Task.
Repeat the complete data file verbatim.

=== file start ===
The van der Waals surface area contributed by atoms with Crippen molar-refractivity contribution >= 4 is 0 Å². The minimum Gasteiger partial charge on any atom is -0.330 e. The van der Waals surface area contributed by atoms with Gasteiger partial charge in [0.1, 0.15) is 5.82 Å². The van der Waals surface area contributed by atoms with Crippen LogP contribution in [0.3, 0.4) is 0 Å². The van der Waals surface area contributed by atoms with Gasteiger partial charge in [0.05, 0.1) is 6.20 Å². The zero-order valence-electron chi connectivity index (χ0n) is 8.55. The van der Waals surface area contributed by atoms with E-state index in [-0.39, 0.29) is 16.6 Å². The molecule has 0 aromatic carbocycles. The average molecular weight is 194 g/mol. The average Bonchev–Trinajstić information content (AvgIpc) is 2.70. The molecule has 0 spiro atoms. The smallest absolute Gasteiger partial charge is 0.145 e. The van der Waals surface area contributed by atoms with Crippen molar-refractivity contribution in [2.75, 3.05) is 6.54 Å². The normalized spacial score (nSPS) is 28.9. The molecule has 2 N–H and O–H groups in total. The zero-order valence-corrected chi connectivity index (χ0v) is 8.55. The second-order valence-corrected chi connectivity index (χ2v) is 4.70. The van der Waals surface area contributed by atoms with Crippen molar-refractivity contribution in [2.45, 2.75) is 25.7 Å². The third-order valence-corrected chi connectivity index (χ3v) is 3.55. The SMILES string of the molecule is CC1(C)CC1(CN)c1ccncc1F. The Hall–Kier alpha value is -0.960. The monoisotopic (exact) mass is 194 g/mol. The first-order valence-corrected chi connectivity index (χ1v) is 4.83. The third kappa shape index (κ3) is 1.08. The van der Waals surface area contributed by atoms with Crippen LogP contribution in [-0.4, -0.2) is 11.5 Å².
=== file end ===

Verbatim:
The van der Waals surface area contributed by atoms with Crippen molar-refractivity contribution >= 4 is 0 Å². The minimum Gasteiger partial charge on any atom is -0.330 e. The van der Waals surface area contributed by atoms with Gasteiger partial charge in [0.1, 0.15) is 5.82 Å². The van der Waals surface area contributed by atoms with Crippen LogP contribution in [0.3, 0.4) is 0 Å². The van der Waals surface area contributed by atoms with Gasteiger partial charge in [0.05, 0.1) is 6.20 Å². The zero-order valence-electron chi connectivity index (χ0n) is 8.55. The van der Waals surface area contributed by atoms with E-state index in [-0.39, 0.29) is 16.6 Å². The molecule has 0 aromatic carbocycles. The average molecular weight is 194 g/mol. The average Bonchev–Trinajstić information content (AvgIpc) is 2.70. The molecule has 0 spiro atoms. The smallest absolute Gasteiger partial charge is 0.145 e. The van der Waals surface area contributed by atoms with Crippen molar-refractivity contribution in [2.75, 3.05) is 6.54 Å². The normalized spacial score (nSPS) is 28.9. The molecule has 2 N–H and O–H groups in total. The zero-order valence-corrected chi connectivity index (χ0v) is 8.55. The second-order valence-corrected chi connectivity index (χ2v) is 4.70. The van der Waals surface area contributed by atoms with Crippen molar-refractivity contribution in [2.45, 2.75) is 25.7 Å². The third-order valence-corrected chi connectivity index (χ3v) is 3.55. The SMILES string of the molecule is CC1(C)CC1(CN)c1ccncc1F. The Hall–Kier alpha value is -0.960. The monoisotopic (exact) mass is 194 g/mol. The first-order valence-corrected chi connectivity index (χ1v) is 4.83. The third kappa shape index (κ3) is 1.08. The van der Waals surface area contributed by atoms with Crippen LogP contribution in [-0.4, -0.2) is 11.5 Å².